With approximately 19,000 public APIs and 172 being added to the list every month, the dependency and prominence of the programming interfaces are dramatically increasing. In my previous post, “API usage in networks is proliferating; are these interfaces ready for the unexpected?”, I discussed the role the APIs are playing in machine-to-machine communication and the way they are changing the shape of modern networks. With so much dependency, the reliability of these interfaces is vital to the functioning of the majority of digital businesses and any failures can cause huge losses both financially and by reputation. We have to continuously ensure the reliability of these programming interfaces and make them ready for any unforeseen circumstances. All the providers do test their implementations before deploying them, won’t this be enough to judge the reliability of these interfaces? The range of issues we see post the deployment provides us the answer. In this post, let’s take a look at where the current validation process is going wrong and discuss the best practices of validating the Application Programming Interfaces. This process will help prevent interoperability and functionality issues in the field and ensure the reliability of the interfaces.
An API has three stages in its development cycle, where the first two stages, specification development and implementation, are performed by the same organization or two different organizations and the third stage is implemented by a consumer who develops applications to integrate with the provider. Common-understanding of the API functionality among these organizations is vital for a successful outcome. Deviation of the implementations from the API specifications will result in interoperability issues and they could go undiscovered until the integrated applications raise an alarm in the production environment. One another concern is the incomplete validation of API functionality. Today, we validate the functionality of an API by executing a fixed number of test scenarios that are the most prominent sunny day scenarios and generally verified by the test engineers. How about the unexpected boundary scenarios, which are less anticipated by the testers and may have a high impact on production systems?
Given the wide usage of APIs and the wide variety of possible requests, a limited number of prominent test scenarios do not prove to be sufficient to judge the reliability of an API. Validating the implementations against all possible combinations of input parameters, leaving no stones unturned, with various supported types and ranges, and analyzing their behavior against the specification will provide us answers to the API reliability. But, performing this manually is daunting and costly. Such an elaborate verification will require an automated framework to try various combinations of values the API can take. This will also help us validate the security issues that could result in data theft.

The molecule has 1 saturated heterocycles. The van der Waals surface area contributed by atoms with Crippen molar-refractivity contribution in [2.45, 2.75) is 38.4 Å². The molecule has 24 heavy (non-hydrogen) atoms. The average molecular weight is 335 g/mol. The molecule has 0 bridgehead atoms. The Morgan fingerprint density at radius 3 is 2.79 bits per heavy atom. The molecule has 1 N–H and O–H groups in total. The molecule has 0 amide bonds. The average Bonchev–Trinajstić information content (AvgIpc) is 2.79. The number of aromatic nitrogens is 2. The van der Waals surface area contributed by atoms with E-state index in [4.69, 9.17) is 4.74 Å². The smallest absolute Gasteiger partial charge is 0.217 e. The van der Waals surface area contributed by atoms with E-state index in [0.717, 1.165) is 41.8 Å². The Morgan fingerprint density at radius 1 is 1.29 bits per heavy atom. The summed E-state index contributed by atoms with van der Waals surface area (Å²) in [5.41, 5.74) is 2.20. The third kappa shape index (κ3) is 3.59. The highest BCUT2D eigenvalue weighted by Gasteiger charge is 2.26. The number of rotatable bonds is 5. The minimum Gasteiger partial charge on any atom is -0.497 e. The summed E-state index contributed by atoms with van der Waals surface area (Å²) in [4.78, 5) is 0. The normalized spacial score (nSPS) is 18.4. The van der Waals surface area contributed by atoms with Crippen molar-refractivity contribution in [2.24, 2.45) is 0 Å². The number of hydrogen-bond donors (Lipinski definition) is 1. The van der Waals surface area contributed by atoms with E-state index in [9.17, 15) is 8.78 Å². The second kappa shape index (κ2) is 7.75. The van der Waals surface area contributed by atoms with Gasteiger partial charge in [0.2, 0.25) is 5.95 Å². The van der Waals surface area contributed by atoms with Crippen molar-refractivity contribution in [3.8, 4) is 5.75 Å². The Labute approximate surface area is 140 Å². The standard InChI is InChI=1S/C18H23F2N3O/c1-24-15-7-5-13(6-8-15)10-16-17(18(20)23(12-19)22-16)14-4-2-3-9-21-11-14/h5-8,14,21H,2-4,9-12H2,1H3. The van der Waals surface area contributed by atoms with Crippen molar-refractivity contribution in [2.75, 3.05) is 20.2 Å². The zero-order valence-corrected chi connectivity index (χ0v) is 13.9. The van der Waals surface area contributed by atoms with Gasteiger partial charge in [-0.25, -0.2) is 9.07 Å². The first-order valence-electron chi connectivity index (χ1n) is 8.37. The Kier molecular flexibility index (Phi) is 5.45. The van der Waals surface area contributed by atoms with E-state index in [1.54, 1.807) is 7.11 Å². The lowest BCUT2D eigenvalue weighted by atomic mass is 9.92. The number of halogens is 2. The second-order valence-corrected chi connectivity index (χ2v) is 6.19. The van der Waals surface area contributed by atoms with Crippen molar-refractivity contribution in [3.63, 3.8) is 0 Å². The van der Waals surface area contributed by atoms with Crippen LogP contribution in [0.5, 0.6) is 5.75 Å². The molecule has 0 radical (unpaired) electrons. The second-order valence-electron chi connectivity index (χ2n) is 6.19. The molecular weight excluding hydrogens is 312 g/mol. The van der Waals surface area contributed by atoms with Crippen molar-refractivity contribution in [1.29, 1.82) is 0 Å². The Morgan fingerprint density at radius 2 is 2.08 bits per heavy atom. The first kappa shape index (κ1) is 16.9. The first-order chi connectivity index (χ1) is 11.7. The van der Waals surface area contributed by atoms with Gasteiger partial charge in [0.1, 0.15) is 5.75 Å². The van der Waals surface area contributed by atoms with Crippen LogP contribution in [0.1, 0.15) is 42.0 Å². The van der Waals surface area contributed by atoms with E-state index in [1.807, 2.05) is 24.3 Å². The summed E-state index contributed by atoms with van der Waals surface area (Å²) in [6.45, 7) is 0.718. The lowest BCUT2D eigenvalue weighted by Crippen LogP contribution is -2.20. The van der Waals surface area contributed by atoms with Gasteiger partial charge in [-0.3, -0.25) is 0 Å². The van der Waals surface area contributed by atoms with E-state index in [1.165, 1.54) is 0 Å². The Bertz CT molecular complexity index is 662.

We provide a framework for automatic validation of APIs in our publication, “Measure Your API Complexity And Reliability“. This uses the API specification to automatically generate test scenarios that exhaustively validate the functionality and specification conformity of the interfaces. The framework is intelligent enough to generate and execute the tests, validate them, analyze the failed cases and provide possible reasons for the failure of a test case.
“Measurement is the first step that leads to control and eventually to improvement. If you can’t measure something, you can’t understand it. If you can’t understand it, you can’t control it. If you can’t control it, you can’t improve it.” — H. James Harrington
Improving the reliability of any application is a continuous process, but how can we ensure that we are doing better at every stage? Metrics to measure the reliability will help us establish that. There does not exist any publicly available metrics to measure the reliability of APIs. Using the equations proposed in our publication, “Measure Your API Complexity And Reliability“, one can measure the complexity and reliability of the APIs. The complexity metric will help in designing consumer-friendly specifications and the reliability metric will help us understand and improve the reliability of API implementations.
We used the proposed framework to validate the functionality and specification conformity of existing and widely known collaboration cloud APIs and found interesting results. We also measured the reliability of these cloud interfaces using the proposed metrics. In the next article, I will discuss the results and the reliability of these interfaces in detail.